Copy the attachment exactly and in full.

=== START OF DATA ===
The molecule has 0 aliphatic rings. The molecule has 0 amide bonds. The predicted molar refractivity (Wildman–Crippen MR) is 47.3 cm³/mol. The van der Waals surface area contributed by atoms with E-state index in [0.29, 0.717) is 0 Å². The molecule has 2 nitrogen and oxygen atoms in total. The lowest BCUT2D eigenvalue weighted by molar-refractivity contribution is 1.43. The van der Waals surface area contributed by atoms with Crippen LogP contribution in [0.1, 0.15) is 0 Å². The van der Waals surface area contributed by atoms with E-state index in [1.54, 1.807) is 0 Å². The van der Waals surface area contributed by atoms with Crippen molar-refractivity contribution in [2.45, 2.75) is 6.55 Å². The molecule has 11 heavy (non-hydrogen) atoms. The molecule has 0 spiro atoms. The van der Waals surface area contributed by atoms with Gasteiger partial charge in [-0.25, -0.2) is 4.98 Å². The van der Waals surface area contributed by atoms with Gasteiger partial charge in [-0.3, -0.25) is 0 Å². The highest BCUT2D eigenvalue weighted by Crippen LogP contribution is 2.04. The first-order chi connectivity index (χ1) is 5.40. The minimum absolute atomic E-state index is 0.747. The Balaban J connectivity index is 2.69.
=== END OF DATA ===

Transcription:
The molecule has 0 aliphatic rings. The molecule has 0 amide bonds. The predicted molar refractivity (Wildman–Crippen MR) is 47.3 cm³/mol. The van der Waals surface area contributed by atoms with E-state index in [0.29, 0.717) is 0 Å². The molecule has 2 nitrogen and oxygen atoms in total. The lowest BCUT2D eigenvalue weighted by molar-refractivity contribution is 1.43. The van der Waals surface area contributed by atoms with Crippen LogP contribution in [0.1, 0.15) is 0 Å². The van der Waals surface area contributed by atoms with E-state index in [1.54, 1.807) is 0 Å². The van der Waals surface area contributed by atoms with Crippen molar-refractivity contribution in [2.45, 2.75) is 6.55 Å². The molecule has 11 heavy (non-hydrogen) atoms. The molecule has 0 spiro atoms. The van der Waals surface area contributed by atoms with Gasteiger partial charge in [-0.25, -0.2) is 4.98 Å². The van der Waals surface area contributed by atoms with Gasteiger partial charge in [-0.3, -0.25) is 0 Å². The highest BCUT2D eigenvalue weighted by Crippen LogP contribution is 2.04. The first-order chi connectivity index (χ1) is 5.40. The minimum absolute atomic E-state index is 0.747. The Balaban J connectivity index is 2.69.